Virupaksha Temple, Hampi

    Virupaksha Temple is located in Hampi in Karnataka on the banks of the Tungabhadra river. Virupaksha Temple is dedicated to Lord Shiva and was created by the Chalukyas of Badami initially in 8th century. The temple was improvised in Vijaynagar Empire. It is in the Virupaksha temple at Hampi that full glory of the Early Chalukyan art can be seen. This temple was built in 735 AD by a queen of Vikramaditya II to celebrate the victory over the Pallavas of Kanchipuram.

    Ladkhan Temple, Aihole

    The Ladkhan temple is the earliest temple of Aihole, which dates back to 5th century AD. An inscription on this temple says that it was dedicated to Durga. There is a Shiva ling out there. The temple is known as Lad Khan after its owner (in most recent times) at a place used as cattle sheds or houses. This temple has a large porch and is made in a Panchayat hall kind of design with 12 pillars. This was earliest experiment for a pillar based structures in the temple architecture.

    Navbhramha Group of Temples, Alampur

    The Navabrahma Group of temples is located at Alampur in Andhra Pradesh. There are total 9 temples and present a marvelous piece of art of the Chalukyas of Badami outside Karnataka. These temple are based upon the Nagara style and do not reflect the Dravidian style of temple architecture (8 out of 9 are clearly Nagara style). The Alampur temples are the finest example of the Chalukyas of Badami Art. The Nava Bhramma temples are Taraka Bhramma, Swarga Bhramma, Padma Bhramma, Bala Bhramma, Garuda Bhramma, Kumara Bhramma, Arka Bhramma, Vira Bhramma and the Vishwa Bhramma. These temples are all enclosed in a courtyard on the left bank of the river Tungabhadra.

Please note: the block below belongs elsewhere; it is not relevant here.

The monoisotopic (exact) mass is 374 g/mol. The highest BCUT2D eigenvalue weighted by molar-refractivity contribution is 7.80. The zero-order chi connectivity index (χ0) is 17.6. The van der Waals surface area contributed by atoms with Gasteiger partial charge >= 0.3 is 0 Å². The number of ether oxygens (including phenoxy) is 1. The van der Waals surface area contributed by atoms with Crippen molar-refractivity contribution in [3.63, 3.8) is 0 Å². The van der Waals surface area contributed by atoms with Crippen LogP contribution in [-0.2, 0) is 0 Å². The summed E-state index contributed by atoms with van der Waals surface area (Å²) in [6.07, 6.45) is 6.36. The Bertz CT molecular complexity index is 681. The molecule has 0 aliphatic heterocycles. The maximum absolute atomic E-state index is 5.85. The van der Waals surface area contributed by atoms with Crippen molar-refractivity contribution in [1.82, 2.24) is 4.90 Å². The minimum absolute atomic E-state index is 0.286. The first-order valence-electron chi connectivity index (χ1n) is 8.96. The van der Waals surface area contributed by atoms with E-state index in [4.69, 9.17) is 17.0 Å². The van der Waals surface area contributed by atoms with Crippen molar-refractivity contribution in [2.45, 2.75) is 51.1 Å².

Temples at Pattadakal

    Numerous temples at Pattadakal on the bank of river Malprabha, some kilometers from Aihole mark the return of the Chalukya patronage to Karnataka after several years of activity in the Andhra Pradesh. The first temple is Galagnatha Temple which is in Nagara style similar to the Alampur temple.

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    स्रोत : www.gktoday.in

    Which are the most beautiful temples built by the Badami Chalukyas?

    Answer (1 of 3): The Chalukya architecture has become a legend and especially that of the Chalukyas of Badami has obtained a classic status. The whole style of architecture during this period is called as Badami Chalukya architecture - Wikipedia. The architecture originated at Aihole and was perf...

    Which are the most beautiful temples built by the Badami Chalukyas?

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    Hari Sarvottama, Vayu JeevottamaAuthor has 1.1K answers and 11.1M answer views6y

    The Chalukya architecture has become a legend and especially that of the Chalukyas of Badami has obtained a classic status. The whole style of architecture during this period is called as Badami Chalukya architecture - Wikipedia

    . The architecture originated at Aihole and was perfected at Pattadakal and Badami. All these magnificent temples are now UNESCO World Heritage Sites. Some of the famous temples that are a legacy of the great Chalukyas of Badami are as follows.

    Virupaksha Temple (Pattadakal)

    This was built by Queen Lokamahadevi to commemorate the victory of her husband Vikramaditya II - W

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    Mohammed 8 day ago